We now demonstrate for the first time that: (1) PLC–IP3 signaling participates in TRPV4 activation by high-viscosity solutions in hamster oviductal ciliated cells downstream to the activation of P2 receptors after mechanically induced ATP release (Felix et al., 1996; Okada et al., 2006; Winters et al., 2007); under our experimental conditions, the suramin-sensitive receptor implicated is most likely of the P2Y2 type, which has been associated to the mechanosensitivity of ciliated epithelial cells (Winters et al., 2007) and is present in hamster oviductal ciliated cells (Morales et al., 2000); (2) that IP3 alone is able to compensate the inhibitory effect of U73122; (3) that the effect of IP3 requires a functional IP3R (as the sensitizing effect is inhibited by xestospongin C) although it does not require the release of Ca2+ via IP3R, as the response is maintained in cells in which ER was calcium-depleted using thapsigargin; and (4) the possibility that IP3-mediated potentiation of TRPV4 response to dextran solutions involves positive feedback via a Ca2+-calmodulin–dependent mechanism (Strotmann et al., 2003) is unlikely, as TRPV4 currents were recorded in the absence of extracellular and intracellular Ca2+ (including 5 mM EGTA) and in the presence of thapsigargin.

Both hypotonic and mechanical stimulation activates PLC and/or PLA2 in different cell types (Lehtonen and Kinnunen, 1995; Pedersen et al., 2000; Moore et al., 2002; Zholos et al., 2005), although, to date, only the latter has been implicated in TRPV4 regulation. Activation of both signaling pathways has been associated with direct sensing by the phospholipid bilayer of physical stimuli and activation of membrane-bound G proteins in the case of PLC (Gudi et al., 1998, 2003) or direct activation of PLA2 (Lehtonen and Kinnunen, 1995; Pedersen et al., 2000). Moreover, crosstalk between PLC and PLA2 has been demonstrated in several cell types (Vandenburgh et al., 1993). Activation of TRPV4 under hypotonic (Vriens et al., 2004) and high viscosity conditions (Andrade et al., 2005) depends on the activity of PLA2 and appears to be ultimately related to the production of 5′,6′-EET via the metabolism of AA by P450 enzymes. Thus, 5′,6′-EET is the only physiological, diffusible molecule known to directly activate TRPV4 (Watanabe et al., 2003). Other TRPV4 stimuli such as temperature and the synthetic 4α-PDD are independent of 5′,6′-EET production (Vriens et al., 2004).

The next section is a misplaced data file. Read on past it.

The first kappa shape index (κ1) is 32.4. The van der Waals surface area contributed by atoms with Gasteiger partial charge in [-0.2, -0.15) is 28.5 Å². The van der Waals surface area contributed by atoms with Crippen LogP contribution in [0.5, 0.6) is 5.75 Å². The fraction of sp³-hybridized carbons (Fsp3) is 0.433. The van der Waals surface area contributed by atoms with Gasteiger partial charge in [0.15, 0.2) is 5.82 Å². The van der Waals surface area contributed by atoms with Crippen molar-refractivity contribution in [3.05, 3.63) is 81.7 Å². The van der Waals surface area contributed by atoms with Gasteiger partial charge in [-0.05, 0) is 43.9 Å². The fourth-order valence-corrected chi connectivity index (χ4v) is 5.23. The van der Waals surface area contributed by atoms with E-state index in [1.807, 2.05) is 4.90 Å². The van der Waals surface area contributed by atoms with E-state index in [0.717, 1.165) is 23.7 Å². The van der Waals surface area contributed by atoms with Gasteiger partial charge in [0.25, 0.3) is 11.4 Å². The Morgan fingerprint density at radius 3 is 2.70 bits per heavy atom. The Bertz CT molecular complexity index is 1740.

The impact of the ATP–PLC–IP3 pathway on TRPV4 activity depends on the stimuli used, being more relevant in the case of channel activation by 20% dextran solutions than in the case of 30% hypotonic solutions, probably reflecting a higher level of PLA2 activity in the latter. However, using a milder hypotonic stimuli (15%) turned the response fully PLC dependent. IP3 also potentiated TRPV4 response to low EET concentrations measured by whole-cell patch clamp of both native ciliated epithelia and cells heterologously expressing TRPV4, which is consistent with the observation that convergence of ATP–PLC–IP3 and PLA2–AA–EET signaling is essential for the activation of TRPV4 by high viscous and hypotonic solutions that do not reach a threshold level of PLA2 activation.